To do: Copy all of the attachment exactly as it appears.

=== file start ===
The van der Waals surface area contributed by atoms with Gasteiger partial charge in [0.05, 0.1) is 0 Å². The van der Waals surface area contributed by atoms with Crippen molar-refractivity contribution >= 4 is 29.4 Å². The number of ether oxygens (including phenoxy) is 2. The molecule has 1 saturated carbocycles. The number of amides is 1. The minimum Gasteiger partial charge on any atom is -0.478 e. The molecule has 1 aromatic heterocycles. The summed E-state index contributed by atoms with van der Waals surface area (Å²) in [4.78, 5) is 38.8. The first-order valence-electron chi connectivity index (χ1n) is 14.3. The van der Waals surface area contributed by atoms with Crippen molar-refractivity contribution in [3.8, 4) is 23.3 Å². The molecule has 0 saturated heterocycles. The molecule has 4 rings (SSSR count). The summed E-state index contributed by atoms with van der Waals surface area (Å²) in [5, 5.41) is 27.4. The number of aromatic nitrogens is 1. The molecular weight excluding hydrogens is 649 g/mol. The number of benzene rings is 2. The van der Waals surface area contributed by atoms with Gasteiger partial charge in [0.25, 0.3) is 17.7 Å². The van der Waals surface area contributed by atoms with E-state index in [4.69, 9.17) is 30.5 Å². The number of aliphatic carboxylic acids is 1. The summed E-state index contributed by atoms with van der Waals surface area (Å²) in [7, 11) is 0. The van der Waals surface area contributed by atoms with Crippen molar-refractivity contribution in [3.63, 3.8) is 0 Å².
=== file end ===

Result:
The van der Waals surface area contributed by atoms with Gasteiger partial charge in [0.05, 0.1) is 0 Å². The van der Waals surface area contributed by atoms with Crippen molar-refractivity contribution >= 4 is 29.4 Å². The number of ether oxygens (including phenoxy) is 2. The molecule has 1 saturated carbocycles. The number of amides is 1. The minimum Gasteiger partial charge on any atom is -0.478 e. The molecule has 1 aromatic heterocycles. The summed E-state index contributed by atoms with van der Waals surface area (Å²) in [4.78, 5) is 38.8. The first-order valence-electron chi connectivity index (χ1n) is 14.3. The van der Waals surface area contributed by atoms with Crippen molar-refractivity contribution in [3.8, 4) is 23.3 Å². The molecule has 0 saturated heterocycles. The molecule has 4 rings (SSSR count). The summed E-state index contributed by atoms with van der Waals surface area (Å²) in [5, 5.41) is 27.4. The number of aromatic nitrogens is 1. The molecular weight excluding hydrogens is 649 g/mol. The number of benzene rings is 2. The van der Waals surface area contributed by atoms with Gasteiger partial charge in [0.25, 0.3) is 17.7 Å². The van der Waals surface area contributed by atoms with E-state index in [4.69, 9.17) is 30.5 Å². The number of aliphatic carboxylic acids is 1. The summed E-state index contributed by atoms with van der Waals surface area (Å²) in [7, 11) is 0. The van der Waals surface area contributed by atoms with Crippen molar-refractivity contribution in [3.63, 3.8) is 0 Å².